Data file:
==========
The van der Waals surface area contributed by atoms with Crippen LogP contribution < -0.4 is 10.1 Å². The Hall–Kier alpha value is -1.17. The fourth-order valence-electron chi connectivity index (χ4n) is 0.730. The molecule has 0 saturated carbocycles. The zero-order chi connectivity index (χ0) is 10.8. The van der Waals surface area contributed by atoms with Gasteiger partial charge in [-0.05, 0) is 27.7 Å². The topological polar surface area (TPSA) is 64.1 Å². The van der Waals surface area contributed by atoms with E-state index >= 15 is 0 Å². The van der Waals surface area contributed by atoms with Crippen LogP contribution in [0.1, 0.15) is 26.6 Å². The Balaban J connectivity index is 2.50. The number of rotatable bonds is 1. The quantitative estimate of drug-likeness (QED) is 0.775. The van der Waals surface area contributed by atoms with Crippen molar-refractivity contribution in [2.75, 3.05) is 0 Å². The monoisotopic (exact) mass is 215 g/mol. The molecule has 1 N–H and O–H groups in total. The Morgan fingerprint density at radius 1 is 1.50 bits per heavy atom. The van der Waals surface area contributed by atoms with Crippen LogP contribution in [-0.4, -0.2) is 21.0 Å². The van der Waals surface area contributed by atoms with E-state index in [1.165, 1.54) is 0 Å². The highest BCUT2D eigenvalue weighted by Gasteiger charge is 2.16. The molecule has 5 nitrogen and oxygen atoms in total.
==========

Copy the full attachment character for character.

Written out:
The van der Waals surface area contributed by atoms with Crippen LogP contribution < -0.4 is 10.1 Å². The Hall–Kier alpha value is -1.17. The fourth-order valence-electron chi connectivity index (χ4n) is 0.730. The molecule has 0 saturated carbocycles. The zero-order chi connectivity index (χ0) is 10.8. The van der Waals surface area contributed by atoms with Gasteiger partial charge in [-0.05, 0) is 27.7 Å². The topological polar surface area (TPSA) is 64.1 Å². The van der Waals surface area contributed by atoms with E-state index >= 15 is 0 Å². The van der Waals surface area contributed by atoms with Crippen LogP contribution in [0.1, 0.15) is 26.6 Å². The Balaban J connectivity index is 2.50. The number of rotatable bonds is 1. The quantitative estimate of drug-likeness (QED) is 0.775. The van der Waals surface area contributed by atoms with Crippen molar-refractivity contribution in [2.75, 3.05) is 0 Å². The monoisotopic (exact) mass is 215 g/mol. The molecule has 1 N–H and O–H groups in total. The Morgan fingerprint density at radius 1 is 1.50 bits per heavy atom. The van der Waals surface area contributed by atoms with Crippen LogP contribution in [-0.4, -0.2) is 21.0 Å². The van der Waals surface area contributed by atoms with E-state index in [1.165, 1.54) is 0 Å². The highest BCUT2D eigenvalue weighted by Gasteiger charge is 2.16. The molecule has 5 nitrogen and oxygen atoms in total.